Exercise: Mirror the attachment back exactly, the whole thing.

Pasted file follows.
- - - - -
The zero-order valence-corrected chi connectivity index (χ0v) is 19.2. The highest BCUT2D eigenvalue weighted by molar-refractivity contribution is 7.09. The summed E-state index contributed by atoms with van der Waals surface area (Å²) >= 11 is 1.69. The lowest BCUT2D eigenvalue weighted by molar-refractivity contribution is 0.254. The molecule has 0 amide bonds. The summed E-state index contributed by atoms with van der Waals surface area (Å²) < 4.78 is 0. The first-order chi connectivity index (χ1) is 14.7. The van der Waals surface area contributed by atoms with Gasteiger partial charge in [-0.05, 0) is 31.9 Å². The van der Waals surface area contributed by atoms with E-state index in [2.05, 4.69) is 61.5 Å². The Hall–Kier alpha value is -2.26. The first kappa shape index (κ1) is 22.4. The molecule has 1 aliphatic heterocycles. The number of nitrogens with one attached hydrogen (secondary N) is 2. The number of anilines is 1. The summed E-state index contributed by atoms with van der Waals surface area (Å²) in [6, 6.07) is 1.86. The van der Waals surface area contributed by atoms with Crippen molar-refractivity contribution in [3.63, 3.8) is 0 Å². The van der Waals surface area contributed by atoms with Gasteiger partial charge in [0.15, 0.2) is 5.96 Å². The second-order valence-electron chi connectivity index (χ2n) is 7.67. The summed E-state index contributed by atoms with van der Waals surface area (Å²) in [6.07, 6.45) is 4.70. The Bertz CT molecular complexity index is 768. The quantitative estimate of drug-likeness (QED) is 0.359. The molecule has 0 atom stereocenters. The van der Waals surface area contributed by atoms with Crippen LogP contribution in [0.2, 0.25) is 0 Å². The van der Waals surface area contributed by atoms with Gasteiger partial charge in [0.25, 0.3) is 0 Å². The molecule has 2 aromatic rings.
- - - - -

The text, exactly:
The zero-order valence-corrected chi connectivity index (χ0v) is 19.2. The highest BCUT2D eigenvalue weighted by molar-refractivity contribution is 7.09. The summed E-state index contributed by atoms with van der Waals surface area (Å²) >= 11 is 1.69. The lowest BCUT2D eigenvalue weighted by molar-refractivity contribution is 0.254. The molecule has 0 amide bonds. The summed E-state index contributed by atoms with van der Waals surface area (Å²) < 4.78 is 0. The first-order chi connectivity index (χ1) is 14.7. The van der Waals surface area contributed by atoms with Gasteiger partial charge in [-0.05, 0) is 31.9 Å². The van der Waals surface area contributed by atoms with E-state index in [2.05, 4.69) is 61.5 Å². The Hall–Kier alpha value is -2.26. The first kappa shape index (κ1) is 22.4. The molecule has 1 aliphatic heterocycles. The number of nitrogens with one attached hydrogen (secondary N) is 2. The number of anilines is 1. The summed E-state index contributed by atoms with van der Waals surface area (Å²) in [6, 6.07) is 1.86. The van der Waals surface area contributed by atoms with Crippen molar-refractivity contribution in [3.63, 3.8) is 0 Å². The van der Waals surface area contributed by atoms with Gasteiger partial charge in [0.15, 0.2) is 5.96 Å². The second-order valence-electron chi connectivity index (χ2n) is 7.67. The summed E-state index contributed by atoms with van der Waals surface area (Å²) in [6.07, 6.45) is 4.70. The Bertz CT molecular complexity index is 768. The quantitative estimate of drug-likeness (QED) is 0.359. The molecule has 0 atom stereocenters. The van der Waals surface area contributed by atoms with Crippen LogP contribution in [0.2, 0.25) is 0 Å². The van der Waals surface area contributed by atoms with Gasteiger partial charge in [0.25, 0.3) is 0 Å². The molecule has 2 aromatic rings.